The company envisions developing a ride-sharing app to facilitate smooth transitions from buses, trains and commercial airlines. Lithun imagines something like UberPool, which picks up multiple riders heading in the same direction. He hopes electric seaplanes will be embraced as a new mode of public transportation, similar to Norway’s fleet of electric ferries, as the programme could advance the Norwegian government’s goal of eliminating carbon emissions from domestic aviation by 2040.
Elfly estimates that producing the aircraft’s first prototype will cost roughly €20 million ($22.5 million), and that the entire development programme could cost up to €200 million, including certification costs and building out production capabilities.
The project is mostly self-funded, as Lithun previously owned and sold an information technology start-up, and also has support from the Research Council of Norway.
The company is beginning the process of certification “before we build anything… because the business case requires a certified plane”, Lithun says.
But technical issues must be addressed before NoEmi is certificated by Luftfartstilsynet, the Civil Aviation Authority of Norway. For example, Elfly’s plan to mount the battery pack below the seaplane’s waterline creates a problem.
“The rules state you need five or six waterproof sections, so you can get a hole in two of them and the plane will still float,” Brodreskift says.”How do you deal with that when you have a battery pack in there?”
“You have to discuss it with them and see if there is a way this can be certified,” he says of working with regulators. “And if they say no to that, it is going to be a challenge.”
Unlike electric vertical take-off and landing aircraft (eVTOL), Elfly says, NoEmi could potentially fly passengers to city centres without changes to regulations, air traffic control or infrastructure.
Elfly is mostly banking on plugging into existing charging systems.
“In Norway, there are more and more small electric boats… and they have charging systems by the docks,” Lithun says. “We want to use the same charging systems as cars and those boats.”
The outfit wants to create a last-leg transportation system based on its electric seaplanes and “floating airport systems”. The concept is to have multiple floating modules to support check-in and boarding that can be easily rearranged and moved.
“Docking the seaplane is the most dangerous part of any seaplane operation,” Brodreskift says, as docks often damage aircraft moved suddenly by wind and waves. “Our designs are trying to find a way to make these docks maybe adjust to the wind and help the pilot make [docking] easier.”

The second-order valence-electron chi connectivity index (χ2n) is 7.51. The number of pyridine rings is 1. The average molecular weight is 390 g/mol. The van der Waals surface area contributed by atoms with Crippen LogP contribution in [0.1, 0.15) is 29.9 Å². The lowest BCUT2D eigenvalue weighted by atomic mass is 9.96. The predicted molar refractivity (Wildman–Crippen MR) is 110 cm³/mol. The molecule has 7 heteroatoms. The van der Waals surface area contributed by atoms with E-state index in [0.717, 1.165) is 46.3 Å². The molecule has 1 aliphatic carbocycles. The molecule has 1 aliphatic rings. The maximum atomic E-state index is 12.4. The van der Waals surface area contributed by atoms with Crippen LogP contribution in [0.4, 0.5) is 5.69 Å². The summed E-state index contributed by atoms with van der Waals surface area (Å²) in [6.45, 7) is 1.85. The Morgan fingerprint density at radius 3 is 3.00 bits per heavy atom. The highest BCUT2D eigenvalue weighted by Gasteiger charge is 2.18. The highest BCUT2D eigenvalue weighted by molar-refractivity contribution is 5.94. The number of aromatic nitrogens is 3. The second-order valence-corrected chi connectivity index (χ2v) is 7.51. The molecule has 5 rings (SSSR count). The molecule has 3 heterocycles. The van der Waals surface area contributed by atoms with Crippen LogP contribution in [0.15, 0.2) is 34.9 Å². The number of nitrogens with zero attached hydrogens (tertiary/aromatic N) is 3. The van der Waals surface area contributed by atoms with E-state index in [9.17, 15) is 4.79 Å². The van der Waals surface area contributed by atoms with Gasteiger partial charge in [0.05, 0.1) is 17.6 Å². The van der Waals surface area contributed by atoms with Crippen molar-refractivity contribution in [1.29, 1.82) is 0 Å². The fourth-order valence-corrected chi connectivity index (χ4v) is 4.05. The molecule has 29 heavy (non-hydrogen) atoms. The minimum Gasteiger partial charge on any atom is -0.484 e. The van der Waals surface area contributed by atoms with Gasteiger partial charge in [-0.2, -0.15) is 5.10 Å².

Challenges certainly will come along with operating electric aircraft in salt water, as corrosion is a major issue with existing seaplanes. Notably, NoEmi’s carbon-fibre airframe will not corrode in maritime operating conditions.
“Salt water and [electric] power is a bad thing, right? But I would state that it’s solvable, especially when you see these 74 ferries going around in the fjords, and they are charged with a lot more power than we are going to use,” Lithun says. “We will try to use standardised equipment from the EV industry.”
Other companies are developing electric-powered marine aircraft. Rhode Island’s Regent Craft, for instance, is working on an all-electric wing-in-ground-effect vehicle. Canada’s Harbour Air has flight tested a DHC-2 Beaver seaplane modified with electric propulsion and hopes one day to have a fleet of electrified seaplanes.
Once the aircraft proves safe, scaling production would be the next challenge. In the long run, Elfly hopes to expand operations to other coastal areas – noting that most of the world’s population lives by the ocean – and perhaps attract attention from major airframers interested in producing NoEmi at a larger scale.
The company recently selected US battery-maker Electric Power Systems to provide the batteries for its test aircraft, but has yet to identify a supplier for NoEmi’s electric engines.
As Elfly starts down the path to certification and production, the start-up senses Norwegian aviation regulators are “happy to see planes that are more conventional”, Brodreskift says. He believes that is because, in contrast to otherworldly eVTOL designs, NoEmi simply looks the part of a passenger seaplane.